Jerritt Canyon left me in 1995 and I worked for Granges [now Vista Gold] for about eighteen months before Bob Schafer enticed me to join Kinross Gold. Over the nearly seven years with Kinross I served as their Exploration Manager – South America and South Pacific [other than being able to ask for a beer I don’t speak a lick of Spanish], Managing Director of Kinross Gold Australia [a return to Perth for another four years], Technical Services Manager at the Fort Knox mine, and Group Chief Geologist for the parent Company.

After four years in Australia and the subsequent two more in the Interior of Alaska it was time for Debbie and I to get back to similar time zones with the rest of our family, and I accepted a position as District Exploration Manager for Queenstake, returning to Jerritt Canyon. In addition to renewing my relationships with several of the staff I had worked with previously, Buster Hunsacker and I had the privilege of participating in the discovery of the Starvation Canyon deposit, which was brought in to production earlier this year.

At the time of the 2005 PDAC my boss, Dusty Nicol, asked me to take his place in the Queenstake booth [those of us who know Dusty know he has an aversion to booths]. I had a chance encounter with my first mentor, Kelsey Boltz, who was in the process of forming a new uranium company, Neutron Energy. For the next six years Kelsey and I, along with a really good group of folks [Gary Huber, Dan Dowers, Mark Ludwig, Rick Karlson, Jim Davis, Al Stoick and Cindy Newton, among others] put together an impressive portfolio of high quality uranium projects in New Mexico, but the markets were not kind to us.

Victoria Gold came calling in late 2010 and I joined them, with the opportunity to work on the Eagle deposit [Fort Knox junior] in the Yukon and the Cove-Helen deposit. Again, I had the distinct privilege to work with an outstanding group of geologists – Brad Cantor, Ryan Bresnahan, Juan Parraga, Rich Eliason and John Norby. After a short stop at Klondex I returned to my “roots” and joined Uranium Resources, where you can find me now.

Some of you might know me as a bit of an activist for the public’s access to their lands in the West, and a [sometimes self-appointed] advocate for the rights of the US mining industry. That chapter in my career started in 1990, when Susie Mason asked me to serve as the President of the Minerals Exploration Coalition. Little did I know that saying “yes” would lead me to Washington, DC a few months later to testify on the 1990 edition of Congressman Nick Joe Rahal’s “mining reform act”. That was my first real exposure to the likes of Phil Hocker, Ralph Nader, Congressman George Miller, and a whole host of others who were trying to take our jobs from us and make us American exports. Since that September, 1990 day I have testified before Congress on subsequent versions of the same “reform” legislation in 1992, 1994, and twice in 2007 – and I have come to have a real appreciation for the statement that ‘one should not watch sausage or law being made’. Amen to that! That trip also led me down the trail of fighting for continued access to Public Lands in Nevada as a long time Chair of the Public Lands Committees of the Nevada Mining Association and the Northwest Mining Association. Multiple trips to Washington to again testify before the House and Senate on proposed wilderness withdrawals, the Spring Mountain National Recreation Area, the Emigrant Trail NCA and a bunch of other proposed mineral withdrawals did nothing to change my views about sausage and laws. Those of us who are exploration geologists tend to shy away from such expressions of public involvement, but if we don’t speak up for our industry nobody else will, so I took that to heart and went forth into the swamp of public policy. I am not as involved in that theater as I used to be, but I am pleased to have most recently served as the first President of the Nevada Minerals Exploration Coalition – born of the Nevada mining claim tax. Trying to suggest common sense [not as common as the phrase implies] in the political rhetoric in Carson City from a motel room in Grants, New Mexico would have been an incredibly difficult task if it had not been for then Assemblyman John Carpenter [R-Elko] and then Elko County Commissioner Sheri Eklund-Brown, two very good friends of mine, and two great friends of our industry! In 2006 the Northwest Mining Association afforded me as an Honorary Life Member - I am very appreciative of their honor.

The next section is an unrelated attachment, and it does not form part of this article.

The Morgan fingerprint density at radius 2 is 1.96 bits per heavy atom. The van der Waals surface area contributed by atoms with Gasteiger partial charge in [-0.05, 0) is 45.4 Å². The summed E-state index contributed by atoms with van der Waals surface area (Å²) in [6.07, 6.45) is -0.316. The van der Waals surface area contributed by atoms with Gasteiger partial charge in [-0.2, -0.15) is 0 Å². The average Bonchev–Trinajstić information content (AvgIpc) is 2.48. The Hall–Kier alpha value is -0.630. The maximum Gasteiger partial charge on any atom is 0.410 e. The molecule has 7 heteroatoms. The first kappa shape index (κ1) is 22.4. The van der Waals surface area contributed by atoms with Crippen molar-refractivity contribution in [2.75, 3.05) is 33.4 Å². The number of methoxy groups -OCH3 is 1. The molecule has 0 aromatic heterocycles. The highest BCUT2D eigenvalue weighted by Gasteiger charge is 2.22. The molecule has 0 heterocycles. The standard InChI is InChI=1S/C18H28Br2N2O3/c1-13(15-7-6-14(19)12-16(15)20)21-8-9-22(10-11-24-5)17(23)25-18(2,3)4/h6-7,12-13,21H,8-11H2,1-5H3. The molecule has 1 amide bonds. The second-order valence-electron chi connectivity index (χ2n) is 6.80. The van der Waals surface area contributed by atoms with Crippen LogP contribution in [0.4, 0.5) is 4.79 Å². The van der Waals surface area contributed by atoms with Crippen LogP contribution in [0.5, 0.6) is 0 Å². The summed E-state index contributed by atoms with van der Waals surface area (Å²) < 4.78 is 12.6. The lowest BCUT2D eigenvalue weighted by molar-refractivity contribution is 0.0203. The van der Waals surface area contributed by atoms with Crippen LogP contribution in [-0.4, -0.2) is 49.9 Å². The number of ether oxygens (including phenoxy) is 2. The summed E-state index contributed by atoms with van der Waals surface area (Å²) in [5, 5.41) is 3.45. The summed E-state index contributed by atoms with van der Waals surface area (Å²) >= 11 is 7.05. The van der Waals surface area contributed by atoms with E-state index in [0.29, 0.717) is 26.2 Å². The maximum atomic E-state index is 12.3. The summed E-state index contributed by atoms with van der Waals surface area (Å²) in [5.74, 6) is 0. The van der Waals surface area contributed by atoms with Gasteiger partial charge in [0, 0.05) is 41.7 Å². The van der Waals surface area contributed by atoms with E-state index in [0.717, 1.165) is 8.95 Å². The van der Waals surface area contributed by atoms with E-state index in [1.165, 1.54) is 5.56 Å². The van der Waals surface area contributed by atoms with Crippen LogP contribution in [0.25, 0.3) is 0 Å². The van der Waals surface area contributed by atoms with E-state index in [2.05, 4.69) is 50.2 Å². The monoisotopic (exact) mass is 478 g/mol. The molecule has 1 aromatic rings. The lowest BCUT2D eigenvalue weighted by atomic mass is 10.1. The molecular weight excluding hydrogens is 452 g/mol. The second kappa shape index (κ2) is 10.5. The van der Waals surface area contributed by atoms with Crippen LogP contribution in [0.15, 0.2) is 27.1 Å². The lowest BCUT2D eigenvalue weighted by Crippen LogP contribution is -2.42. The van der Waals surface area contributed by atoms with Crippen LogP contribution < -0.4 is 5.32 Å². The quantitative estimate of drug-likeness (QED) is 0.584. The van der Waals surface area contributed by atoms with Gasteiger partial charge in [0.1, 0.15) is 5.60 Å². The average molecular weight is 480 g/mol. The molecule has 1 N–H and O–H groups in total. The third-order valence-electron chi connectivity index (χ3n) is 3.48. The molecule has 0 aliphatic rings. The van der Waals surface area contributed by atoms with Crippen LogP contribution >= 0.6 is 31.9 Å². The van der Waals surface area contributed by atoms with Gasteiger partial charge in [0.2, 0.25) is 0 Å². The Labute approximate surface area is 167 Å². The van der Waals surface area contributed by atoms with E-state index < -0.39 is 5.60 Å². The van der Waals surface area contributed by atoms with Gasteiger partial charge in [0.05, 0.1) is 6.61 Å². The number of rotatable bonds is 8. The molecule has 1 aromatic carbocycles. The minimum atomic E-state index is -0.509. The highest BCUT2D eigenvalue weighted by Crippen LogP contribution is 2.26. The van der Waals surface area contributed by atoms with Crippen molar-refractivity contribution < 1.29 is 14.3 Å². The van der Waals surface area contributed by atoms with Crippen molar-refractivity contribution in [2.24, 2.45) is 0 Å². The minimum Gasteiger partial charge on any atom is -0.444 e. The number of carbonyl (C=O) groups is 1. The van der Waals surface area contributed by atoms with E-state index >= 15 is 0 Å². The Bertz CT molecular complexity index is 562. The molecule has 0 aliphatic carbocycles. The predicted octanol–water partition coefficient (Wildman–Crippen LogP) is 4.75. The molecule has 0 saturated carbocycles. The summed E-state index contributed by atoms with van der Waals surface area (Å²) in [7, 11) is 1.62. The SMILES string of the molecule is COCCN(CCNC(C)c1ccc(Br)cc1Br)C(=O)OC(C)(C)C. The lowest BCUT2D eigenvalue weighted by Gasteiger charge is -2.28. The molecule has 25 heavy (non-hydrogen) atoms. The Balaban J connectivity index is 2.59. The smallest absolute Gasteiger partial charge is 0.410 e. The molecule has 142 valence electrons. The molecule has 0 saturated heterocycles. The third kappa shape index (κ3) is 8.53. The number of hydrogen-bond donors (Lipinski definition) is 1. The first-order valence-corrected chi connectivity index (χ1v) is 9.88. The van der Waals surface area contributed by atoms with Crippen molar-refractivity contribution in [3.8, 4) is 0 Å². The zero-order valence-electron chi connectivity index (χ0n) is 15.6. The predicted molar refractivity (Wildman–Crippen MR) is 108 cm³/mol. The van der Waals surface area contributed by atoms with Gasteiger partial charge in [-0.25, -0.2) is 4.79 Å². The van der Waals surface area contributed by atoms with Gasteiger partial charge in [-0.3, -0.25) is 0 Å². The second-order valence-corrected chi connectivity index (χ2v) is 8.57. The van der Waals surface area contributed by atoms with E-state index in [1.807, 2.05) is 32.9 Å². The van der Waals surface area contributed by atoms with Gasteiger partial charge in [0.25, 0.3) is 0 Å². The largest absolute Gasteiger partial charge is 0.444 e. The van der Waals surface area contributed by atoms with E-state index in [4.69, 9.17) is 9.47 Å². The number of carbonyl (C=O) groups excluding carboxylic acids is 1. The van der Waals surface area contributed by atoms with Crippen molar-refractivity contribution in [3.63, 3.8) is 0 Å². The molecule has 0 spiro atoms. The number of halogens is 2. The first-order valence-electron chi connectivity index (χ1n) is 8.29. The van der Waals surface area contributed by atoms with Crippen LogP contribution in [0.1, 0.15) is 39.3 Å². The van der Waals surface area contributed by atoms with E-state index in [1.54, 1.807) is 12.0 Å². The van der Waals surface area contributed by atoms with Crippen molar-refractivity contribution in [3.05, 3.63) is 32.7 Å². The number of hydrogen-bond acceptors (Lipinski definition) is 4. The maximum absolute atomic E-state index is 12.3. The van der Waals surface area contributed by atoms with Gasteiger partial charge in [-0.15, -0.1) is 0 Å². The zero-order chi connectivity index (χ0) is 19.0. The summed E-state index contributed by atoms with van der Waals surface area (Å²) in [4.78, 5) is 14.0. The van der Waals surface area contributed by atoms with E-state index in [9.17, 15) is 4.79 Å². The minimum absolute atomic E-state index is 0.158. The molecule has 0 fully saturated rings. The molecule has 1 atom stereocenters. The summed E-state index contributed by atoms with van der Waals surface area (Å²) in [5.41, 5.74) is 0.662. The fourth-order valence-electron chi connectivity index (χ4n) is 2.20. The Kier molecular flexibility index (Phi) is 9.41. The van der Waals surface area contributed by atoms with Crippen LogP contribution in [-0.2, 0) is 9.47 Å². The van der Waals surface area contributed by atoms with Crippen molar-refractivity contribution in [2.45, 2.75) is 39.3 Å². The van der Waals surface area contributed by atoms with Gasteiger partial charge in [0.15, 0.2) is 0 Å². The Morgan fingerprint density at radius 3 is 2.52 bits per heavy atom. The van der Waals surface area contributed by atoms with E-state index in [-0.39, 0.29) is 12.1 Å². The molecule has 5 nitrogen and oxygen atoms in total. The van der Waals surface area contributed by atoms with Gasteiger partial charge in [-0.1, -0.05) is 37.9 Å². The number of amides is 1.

Over the forty plus years I have been in the mining industry I have had a continuum of experiences that a kid from the apple orchards of Hillsborough County could never have imagined. I have searched for metal deposits in Australia, New Zealand, Yukon, Russian Far East, Solomon Islands, Fiji, Palau, Papua New Guinea, Argentina, Columbia, Guatemala, Mexico, Alaska, and the western United States, and have been involved in the finding of some. As I told a student once, “it has been a forty plus year paid vacation.” And maybe it was because a fifth grader found “Earthquake Country” in the library of a school in Mont Vernon, New Hampshire.

Ted Wilton